We stand on the base of the curb.
Around us, there are paper-thin buildings that shoot upwards. A few cars are locked parallel to sets of white lines across the road. Some sport a small placard shoved up the front-facing window. The rest? Well, let’s hope Santa isn’t too harsh on his naughty list this year. And ours? It is there too, right behind Klyde Warren Park. Our speech turns to silenced hushes as we realize, we’ve discovered the best parking space for Dallas’ Arts District and we don’t want to let this secret slip out. It seems trivial, at first, but there is an astounding feeling of relief. Dallas parking is a Tim Burton film come alive. It is a slightly horrific adventure of its own. Yes, there are looming spots with emboldened signs around the section. But why pay for a $20 parking garage when there is a quiet, little open parking space for simply half the price?
Parking: Corner of Woodall Rodgers Freeway and North Olive Street
Klyde Warren Park
We slip into the park, treading across the grassy flat expanse. A colonnade of trees shade the row of curved archways. We grab a seat in one of the chairs, each painted a bold antifreeze colour (an equally gaudy lemon is also thrown in for good measure), near one of the book nooks (as I like to call them). These sky blue racks display a unique variety of popular titles and the occasional magazine. Listen closely to the beat of the drums in the distance. There is always an amateur band fostering playful new rhythms here. In the back, we can even see a collage of mats drop like gentle rain against the grass as people stroll in for a morning yoga-session.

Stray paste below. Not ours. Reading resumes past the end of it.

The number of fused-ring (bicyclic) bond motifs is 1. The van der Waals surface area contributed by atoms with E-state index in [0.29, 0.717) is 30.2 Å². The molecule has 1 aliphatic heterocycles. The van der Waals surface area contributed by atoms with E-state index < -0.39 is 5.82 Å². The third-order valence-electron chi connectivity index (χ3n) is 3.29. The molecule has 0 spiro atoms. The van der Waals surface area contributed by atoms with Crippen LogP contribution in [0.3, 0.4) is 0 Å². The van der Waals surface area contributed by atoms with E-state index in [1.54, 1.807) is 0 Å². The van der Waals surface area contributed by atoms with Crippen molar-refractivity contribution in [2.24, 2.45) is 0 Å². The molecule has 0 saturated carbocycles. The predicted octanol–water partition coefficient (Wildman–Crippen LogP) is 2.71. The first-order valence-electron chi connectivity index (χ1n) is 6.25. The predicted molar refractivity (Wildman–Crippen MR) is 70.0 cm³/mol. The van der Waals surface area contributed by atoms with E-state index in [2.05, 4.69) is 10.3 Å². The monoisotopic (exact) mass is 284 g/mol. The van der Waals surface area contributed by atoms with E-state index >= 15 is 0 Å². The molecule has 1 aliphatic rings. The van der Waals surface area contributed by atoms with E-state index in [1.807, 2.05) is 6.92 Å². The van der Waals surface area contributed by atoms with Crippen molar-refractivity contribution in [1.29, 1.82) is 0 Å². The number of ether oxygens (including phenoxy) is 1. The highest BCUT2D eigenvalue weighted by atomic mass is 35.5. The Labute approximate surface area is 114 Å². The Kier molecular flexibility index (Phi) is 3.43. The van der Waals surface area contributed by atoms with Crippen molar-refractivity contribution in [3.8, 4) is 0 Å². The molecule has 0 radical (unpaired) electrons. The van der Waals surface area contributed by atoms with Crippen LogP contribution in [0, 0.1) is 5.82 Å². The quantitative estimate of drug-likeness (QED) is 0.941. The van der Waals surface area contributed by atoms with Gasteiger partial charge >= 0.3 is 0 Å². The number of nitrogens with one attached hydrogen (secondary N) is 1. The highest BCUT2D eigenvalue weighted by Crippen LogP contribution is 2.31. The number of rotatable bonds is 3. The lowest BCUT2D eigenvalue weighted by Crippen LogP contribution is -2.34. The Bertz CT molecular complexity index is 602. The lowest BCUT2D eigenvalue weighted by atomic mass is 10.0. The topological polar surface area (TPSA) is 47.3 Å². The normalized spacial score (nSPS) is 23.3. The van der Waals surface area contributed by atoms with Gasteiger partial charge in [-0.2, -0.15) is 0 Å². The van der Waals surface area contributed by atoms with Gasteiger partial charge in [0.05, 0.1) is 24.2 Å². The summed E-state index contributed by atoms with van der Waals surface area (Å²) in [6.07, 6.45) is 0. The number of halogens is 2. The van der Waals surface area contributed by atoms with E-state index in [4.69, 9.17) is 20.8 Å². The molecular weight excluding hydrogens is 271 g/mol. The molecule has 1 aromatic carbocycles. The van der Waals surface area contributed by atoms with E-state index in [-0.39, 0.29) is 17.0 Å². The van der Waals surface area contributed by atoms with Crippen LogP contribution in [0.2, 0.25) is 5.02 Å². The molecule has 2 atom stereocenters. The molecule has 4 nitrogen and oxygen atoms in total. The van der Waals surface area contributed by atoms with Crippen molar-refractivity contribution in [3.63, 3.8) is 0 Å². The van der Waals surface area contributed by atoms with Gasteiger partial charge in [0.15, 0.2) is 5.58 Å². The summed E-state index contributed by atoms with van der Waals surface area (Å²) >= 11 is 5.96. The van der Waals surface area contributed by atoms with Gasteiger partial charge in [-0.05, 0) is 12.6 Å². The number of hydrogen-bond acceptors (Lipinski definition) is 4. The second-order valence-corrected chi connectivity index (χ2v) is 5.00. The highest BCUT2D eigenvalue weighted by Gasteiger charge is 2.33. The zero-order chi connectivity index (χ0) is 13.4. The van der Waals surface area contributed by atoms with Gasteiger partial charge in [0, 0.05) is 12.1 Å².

We glance around, first observing the smiling faces on a busy work-fused morning, and then back towards the children’s playground. There is something different about this playground – bridges and fountains are placed strategically amongst steely jungle gyms. The children’s play area, surrounded by an easy-to-overlook botanical garden, is art in itself. The playground structures aren’t the normal plastic or wooden kind, but large imposing pieces that define their surroundings. The coherence is almost reassuring. We are in the right place. Dallas Arts District, we have arrived.
Klyde Warren Park: 2012 Woodall Rodgers Freeway, Suite 403, Dallas, TX 75201; 6AM – 11PM
Dallas Museum of Art
As the sun starts to peek above the high-rise cityscape, we cross the street towards the Dallas Museum of Art, but not before stopping at one of the food trucks curbed along Klyde Warren. The Art Museum itself has dual welcoming entrances. One a series of concrete posts sporting the latest collections and the other a saturated mosaic that extends the full expanse of the bordering wall. As we walk inside, we are met with a collection of shells, neon coloured, that are pressed into the glass windowpane.